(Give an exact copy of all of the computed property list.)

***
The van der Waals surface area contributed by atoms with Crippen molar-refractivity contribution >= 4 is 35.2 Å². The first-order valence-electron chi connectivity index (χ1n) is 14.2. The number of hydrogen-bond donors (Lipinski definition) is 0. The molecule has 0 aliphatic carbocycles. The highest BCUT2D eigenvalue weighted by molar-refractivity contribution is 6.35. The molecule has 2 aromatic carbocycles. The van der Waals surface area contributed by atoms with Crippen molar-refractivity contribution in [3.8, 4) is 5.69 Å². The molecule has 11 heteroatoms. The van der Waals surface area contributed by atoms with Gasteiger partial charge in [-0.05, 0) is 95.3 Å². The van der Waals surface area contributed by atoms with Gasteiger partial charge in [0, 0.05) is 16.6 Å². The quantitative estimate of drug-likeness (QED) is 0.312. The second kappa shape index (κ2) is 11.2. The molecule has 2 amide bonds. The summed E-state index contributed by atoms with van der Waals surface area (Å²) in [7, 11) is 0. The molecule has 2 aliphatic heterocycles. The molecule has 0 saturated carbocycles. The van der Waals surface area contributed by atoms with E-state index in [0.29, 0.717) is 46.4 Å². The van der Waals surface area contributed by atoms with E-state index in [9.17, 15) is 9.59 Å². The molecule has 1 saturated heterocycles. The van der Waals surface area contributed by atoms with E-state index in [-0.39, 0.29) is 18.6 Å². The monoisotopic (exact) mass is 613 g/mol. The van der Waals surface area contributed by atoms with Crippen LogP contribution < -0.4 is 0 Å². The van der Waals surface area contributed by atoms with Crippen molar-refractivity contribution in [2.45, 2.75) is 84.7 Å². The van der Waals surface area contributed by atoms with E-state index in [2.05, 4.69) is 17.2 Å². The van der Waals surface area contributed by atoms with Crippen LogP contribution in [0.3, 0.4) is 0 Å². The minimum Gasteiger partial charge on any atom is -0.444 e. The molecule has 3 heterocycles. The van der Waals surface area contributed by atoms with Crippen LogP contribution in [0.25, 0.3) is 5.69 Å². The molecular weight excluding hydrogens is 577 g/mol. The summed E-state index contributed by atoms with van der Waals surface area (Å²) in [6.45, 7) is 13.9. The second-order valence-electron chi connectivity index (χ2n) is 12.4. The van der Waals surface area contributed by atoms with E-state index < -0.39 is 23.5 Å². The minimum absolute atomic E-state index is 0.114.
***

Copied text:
The van der Waals surface area contributed by atoms with Crippen molar-refractivity contribution >= 4 is 35.2 Å². The first-order valence-electron chi connectivity index (χ1n) is 14.2. The number of hydrogen-bond donors (Lipinski definition) is 0. The molecule has 0 aliphatic carbocycles. The highest BCUT2D eigenvalue weighted by molar-refractivity contribution is 6.35. The molecule has 2 aromatic carbocycles. The van der Waals surface area contributed by atoms with Crippen molar-refractivity contribution in [3.8, 4) is 5.69 Å². The molecule has 11 heteroatoms. The van der Waals surface area contributed by atoms with Gasteiger partial charge in [-0.05, 0) is 95.3 Å². The van der Waals surface area contributed by atoms with Gasteiger partial charge in [0, 0.05) is 16.6 Å². The quantitative estimate of drug-likeness (QED) is 0.312. The second kappa shape index (κ2) is 11.2. The molecule has 2 amide bonds. The summed E-state index contributed by atoms with van der Waals surface area (Å²) in [7, 11) is 0. The molecule has 2 aliphatic heterocycles. The molecule has 0 saturated carbocycles. The van der Waals surface area contributed by atoms with E-state index in [0.29, 0.717) is 46.4 Å². The van der Waals surface area contributed by atoms with E-state index in [9.17, 15) is 9.59 Å². The molecule has 1 saturated heterocycles. The van der Waals surface area contributed by atoms with E-state index in [-0.39, 0.29) is 18.6 Å². The monoisotopic (exact) mass is 613 g/mol. The van der Waals surface area contributed by atoms with Crippen LogP contribution < -0.4 is 0 Å². The van der Waals surface area contributed by atoms with Crippen molar-refractivity contribution in [2.45, 2.75) is 84.7 Å². The van der Waals surface area contributed by atoms with E-state index in [2.05, 4.69) is 17.2 Å². The van der Waals surface area contributed by atoms with Crippen LogP contribution in [0.3, 0.4) is 0 Å². The minimum Gasteiger partial charge on any atom is -0.444 e. The molecule has 3 heterocycles. The van der Waals surface area contributed by atoms with Crippen LogP contribution in [0.25, 0.3) is 5.69 Å². The molecular weight excluding hydrogens is 577 g/mol. The summed E-state index contributed by atoms with van der Waals surface area (Å²) in [6.45, 7) is 13.9. The second-order valence-electron chi connectivity index (χ2n) is 12.4. The van der Waals surface area contributed by atoms with E-state index < -0.39 is 23.5 Å². The minimum absolute atomic E-state index is 0.114.